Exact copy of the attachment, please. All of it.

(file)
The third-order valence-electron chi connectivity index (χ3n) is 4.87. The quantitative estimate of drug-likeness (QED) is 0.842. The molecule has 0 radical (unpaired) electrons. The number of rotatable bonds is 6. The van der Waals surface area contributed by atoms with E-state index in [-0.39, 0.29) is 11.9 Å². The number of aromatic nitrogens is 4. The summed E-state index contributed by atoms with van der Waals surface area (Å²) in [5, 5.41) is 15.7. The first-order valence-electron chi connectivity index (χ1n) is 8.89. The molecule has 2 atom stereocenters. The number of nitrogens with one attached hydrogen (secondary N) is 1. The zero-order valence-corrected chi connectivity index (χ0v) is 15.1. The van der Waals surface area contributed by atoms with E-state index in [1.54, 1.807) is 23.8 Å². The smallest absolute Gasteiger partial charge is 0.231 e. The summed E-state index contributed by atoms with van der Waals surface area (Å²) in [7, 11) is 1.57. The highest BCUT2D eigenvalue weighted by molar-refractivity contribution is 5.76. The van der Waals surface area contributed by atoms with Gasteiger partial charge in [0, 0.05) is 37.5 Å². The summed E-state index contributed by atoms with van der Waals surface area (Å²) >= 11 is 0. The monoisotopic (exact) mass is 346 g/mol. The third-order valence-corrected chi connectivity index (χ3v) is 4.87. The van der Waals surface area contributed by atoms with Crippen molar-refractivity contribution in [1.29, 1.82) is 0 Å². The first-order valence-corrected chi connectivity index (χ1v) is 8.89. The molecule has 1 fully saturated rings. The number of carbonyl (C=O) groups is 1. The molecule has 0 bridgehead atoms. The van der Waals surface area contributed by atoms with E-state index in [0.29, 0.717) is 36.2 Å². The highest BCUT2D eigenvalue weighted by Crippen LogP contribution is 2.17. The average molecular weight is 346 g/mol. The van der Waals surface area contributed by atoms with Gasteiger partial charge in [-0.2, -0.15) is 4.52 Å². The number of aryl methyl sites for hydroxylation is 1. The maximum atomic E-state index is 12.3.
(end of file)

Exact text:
The third-order valence-electron chi connectivity index (χ3n) is 4.87. The quantitative estimate of drug-likeness (QED) is 0.842. The molecule has 0 radical (unpaired) electrons. The number of rotatable bonds is 6. The van der Waals surface area contributed by atoms with E-state index in [-0.39, 0.29) is 11.9 Å². The number of aromatic nitrogens is 4. The summed E-state index contributed by atoms with van der Waals surface area (Å²) in [5, 5.41) is 15.7. The first-order valence-electron chi connectivity index (χ1n) is 8.89. The molecule has 2 atom stereocenters. The number of nitrogens with one attached hydrogen (secondary N) is 1. The zero-order valence-corrected chi connectivity index (χ0v) is 15.1. The van der Waals surface area contributed by atoms with E-state index in [1.54, 1.807) is 23.8 Å². The smallest absolute Gasteiger partial charge is 0.231 e. The summed E-state index contributed by atoms with van der Waals surface area (Å²) in [7, 11) is 1.57. The highest BCUT2D eigenvalue weighted by molar-refractivity contribution is 5.76. The van der Waals surface area contributed by atoms with Gasteiger partial charge in [0, 0.05) is 37.5 Å². The summed E-state index contributed by atoms with van der Waals surface area (Å²) >= 11 is 0. The monoisotopic (exact) mass is 346 g/mol. The third-order valence-corrected chi connectivity index (χ3v) is 4.87. The van der Waals surface area contributed by atoms with Crippen molar-refractivity contribution in [1.29, 1.82) is 0 Å². The first-order valence-corrected chi connectivity index (χ1v) is 8.89. The molecule has 1 fully saturated rings. The number of carbonyl (C=O) groups is 1. The molecule has 0 bridgehead atoms. The van der Waals surface area contributed by atoms with E-state index in [0.29, 0.717) is 36.2 Å². The highest BCUT2D eigenvalue weighted by Crippen LogP contribution is 2.17. The average molecular weight is 346 g/mol. The van der Waals surface area contributed by atoms with Gasteiger partial charge in [-0.2, -0.15) is 4.52 Å². The number of aryl methyl sites for hydroxylation is 1. The maximum atomic E-state index is 12.3.